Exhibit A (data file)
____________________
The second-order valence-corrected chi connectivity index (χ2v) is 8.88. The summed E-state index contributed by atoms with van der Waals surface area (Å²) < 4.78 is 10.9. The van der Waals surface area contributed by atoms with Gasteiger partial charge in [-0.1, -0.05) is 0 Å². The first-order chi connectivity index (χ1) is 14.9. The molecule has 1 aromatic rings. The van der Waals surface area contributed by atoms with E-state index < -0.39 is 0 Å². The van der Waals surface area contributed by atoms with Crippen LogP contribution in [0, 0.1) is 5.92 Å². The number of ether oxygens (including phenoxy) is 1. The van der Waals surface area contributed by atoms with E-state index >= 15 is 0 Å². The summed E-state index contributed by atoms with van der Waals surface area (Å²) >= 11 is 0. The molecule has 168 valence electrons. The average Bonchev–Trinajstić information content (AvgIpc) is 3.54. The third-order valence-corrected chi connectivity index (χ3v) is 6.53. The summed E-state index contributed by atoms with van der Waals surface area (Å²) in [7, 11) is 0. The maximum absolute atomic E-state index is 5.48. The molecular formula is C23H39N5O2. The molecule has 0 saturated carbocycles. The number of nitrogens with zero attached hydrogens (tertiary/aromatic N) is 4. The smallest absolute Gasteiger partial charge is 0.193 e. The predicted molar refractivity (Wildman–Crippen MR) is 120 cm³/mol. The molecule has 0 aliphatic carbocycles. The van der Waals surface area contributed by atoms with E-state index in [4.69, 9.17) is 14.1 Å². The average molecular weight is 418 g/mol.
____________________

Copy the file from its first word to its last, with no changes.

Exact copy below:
The second-order valence-corrected chi connectivity index (χ2v) is 8.88. The summed E-state index contributed by atoms with van der Waals surface area (Å²) < 4.78 is 10.9. The van der Waals surface area contributed by atoms with Gasteiger partial charge in [-0.1, -0.05) is 0 Å². The first-order chi connectivity index (χ1) is 14.9. The molecule has 1 aromatic rings. The van der Waals surface area contributed by atoms with E-state index < -0.39 is 0 Å². The van der Waals surface area contributed by atoms with Crippen LogP contribution in [0, 0.1) is 5.92 Å². The number of ether oxygens (including phenoxy) is 1. The van der Waals surface area contributed by atoms with E-state index >= 15 is 0 Å². The summed E-state index contributed by atoms with van der Waals surface area (Å²) >= 11 is 0. The molecule has 168 valence electrons. The average Bonchev–Trinajstić information content (AvgIpc) is 3.54. The third-order valence-corrected chi connectivity index (χ3v) is 6.53. The summed E-state index contributed by atoms with van der Waals surface area (Å²) in [7, 11) is 0. The maximum absolute atomic E-state index is 5.48. The molecular formula is C23H39N5O2. The molecule has 0 saturated carbocycles. The number of nitrogens with zero attached hydrogens (tertiary/aromatic N) is 4. The smallest absolute Gasteiger partial charge is 0.193 e. The predicted molar refractivity (Wildman–Crippen MR) is 120 cm³/mol. The molecule has 0 aliphatic carbocycles. The van der Waals surface area contributed by atoms with E-state index in [4.69, 9.17) is 14.1 Å². The average molecular weight is 418 g/mol.